Coke Bottle Quantum Physics
(PhysOrg.com) -- Don't be fooled by the collection of empty soda bottles in James Cryan's office at SLAC National Accelerator Laboratory. Cryan isn't a caffeine fiend—the cola bottles are for science. As a graduate student with the PULSE Institute for Ultrafast Energy Science, he is studying how nitrogen gas responds to stimulation by an optical laser, and he needed a container for the gas. Instead of ordering a cell and waiting for it to arrive, Cryan cast about for something close at hand—and happened upon one of the empty Coke bottles on his desk.
"It only cost us a dollar, so it's probably one of the cheapest things in the lab," Cryan said. "Plus, we recycled."
Nitrogen is a diatomic molecule; in a stick-and-ball picture, it looks like a dumbbell. In a cloud of nitrogen, the sticks aren't aligned in any particular way. But when a short optical laser pulse blasts the gas, the nitrogen molecules snap to attention, parallel with the pulse's electric field. Afterward, the molecules keep spinning, but not randomly—in a little while they fall into alignment again. Nitrogen molecules are quantum mechanical objects; their angular momentum, a property related to their rotation, can take on only certain values. If some of the molecules rotate at a certain speed, others are rotating twice as fast, others three times as fast, and so on. As the rotation continues, there are "revivals" of alignment—the molecules line up again and again.
Cryan wondered what would happen if he waited for a revival and kicked the molecules with a second pulse. He found that the effect adds up—the response is just as strong as if a twice-as-powerful pulse hit the molecules just once. This means multiple gentle kicks can create a very strong alignment. To get that same alignment with one kick would require a pulse so powerful it would ionize the molecules. In the past, researchers who want aligned gas molecules have worked around ionization by cooling the sample. Cryan's setup achieves aligned molecules at room temperature, and in a Coke bottle, no less.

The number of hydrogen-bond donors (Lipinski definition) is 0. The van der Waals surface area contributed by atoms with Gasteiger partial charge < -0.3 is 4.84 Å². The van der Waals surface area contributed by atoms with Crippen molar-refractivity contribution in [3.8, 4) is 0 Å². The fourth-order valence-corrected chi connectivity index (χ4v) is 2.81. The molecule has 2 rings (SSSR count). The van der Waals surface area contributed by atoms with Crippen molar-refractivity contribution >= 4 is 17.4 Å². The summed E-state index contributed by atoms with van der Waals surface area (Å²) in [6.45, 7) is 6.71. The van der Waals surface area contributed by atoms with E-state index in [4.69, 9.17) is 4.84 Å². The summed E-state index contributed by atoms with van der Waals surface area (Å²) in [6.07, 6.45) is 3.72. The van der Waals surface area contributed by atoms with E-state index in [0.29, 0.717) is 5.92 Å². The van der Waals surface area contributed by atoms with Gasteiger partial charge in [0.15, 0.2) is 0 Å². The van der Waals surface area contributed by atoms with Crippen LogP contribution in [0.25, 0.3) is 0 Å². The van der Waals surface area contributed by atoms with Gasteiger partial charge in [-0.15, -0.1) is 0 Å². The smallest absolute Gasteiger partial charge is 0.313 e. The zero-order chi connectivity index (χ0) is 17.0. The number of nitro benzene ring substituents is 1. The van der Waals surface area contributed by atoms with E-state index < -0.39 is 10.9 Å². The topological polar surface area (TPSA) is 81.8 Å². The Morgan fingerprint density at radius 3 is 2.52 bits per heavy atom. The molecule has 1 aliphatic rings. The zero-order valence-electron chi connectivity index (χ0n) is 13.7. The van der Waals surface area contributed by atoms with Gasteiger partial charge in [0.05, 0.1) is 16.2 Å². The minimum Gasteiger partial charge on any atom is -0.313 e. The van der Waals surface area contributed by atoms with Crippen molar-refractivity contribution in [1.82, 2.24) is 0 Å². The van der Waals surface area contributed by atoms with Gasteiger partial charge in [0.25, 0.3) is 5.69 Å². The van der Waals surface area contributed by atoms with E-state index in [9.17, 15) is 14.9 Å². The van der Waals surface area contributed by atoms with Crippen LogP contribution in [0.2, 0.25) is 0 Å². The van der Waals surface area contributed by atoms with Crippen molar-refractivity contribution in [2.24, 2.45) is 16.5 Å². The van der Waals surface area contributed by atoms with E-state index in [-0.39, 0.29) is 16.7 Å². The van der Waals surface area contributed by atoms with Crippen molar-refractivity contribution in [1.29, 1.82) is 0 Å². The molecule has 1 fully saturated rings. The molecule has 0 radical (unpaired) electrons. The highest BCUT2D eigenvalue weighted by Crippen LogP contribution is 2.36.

The setup could be a tool for researchers studying coherence and decoherence, or how molecular behavior becomes choreographed and then falls out of synch. At first glance, the alignment, which lasts just one or two picoseconds, seems too short-lived to be caught by the 100-picosecond-long X-ray pulses of facilities like the Stanford Synchrotron Radiation Lightsource. But Cryan has found that the behavior averaged over time is more aligned, which means longer-pulse studies are possible.
For his own research, Cryan will bring his alignment tool to the ultrafast Linac Coherent Light Source once it's fully commissioned, to examine how its X-rays excite a gas. The LCLS will eject an electron from the inner shell of atoms in the gas; when a second electron falls into the vacant space, it releases a burst of energy, triggering the ejection of a third electron. Cryan wants to explore how this phenomenon, called Auger emission, depends on the angle of the incoming X-ray pulse.
"If we can get the molecules aligned, that's one less degree of complication," he said.
But in the state-of-the-art environs of the LCLS, Cryan will contain the gas in a plastic cell that supports variations in pressure.
"The Coke bottle probably won't make it to the LCLS," he said.
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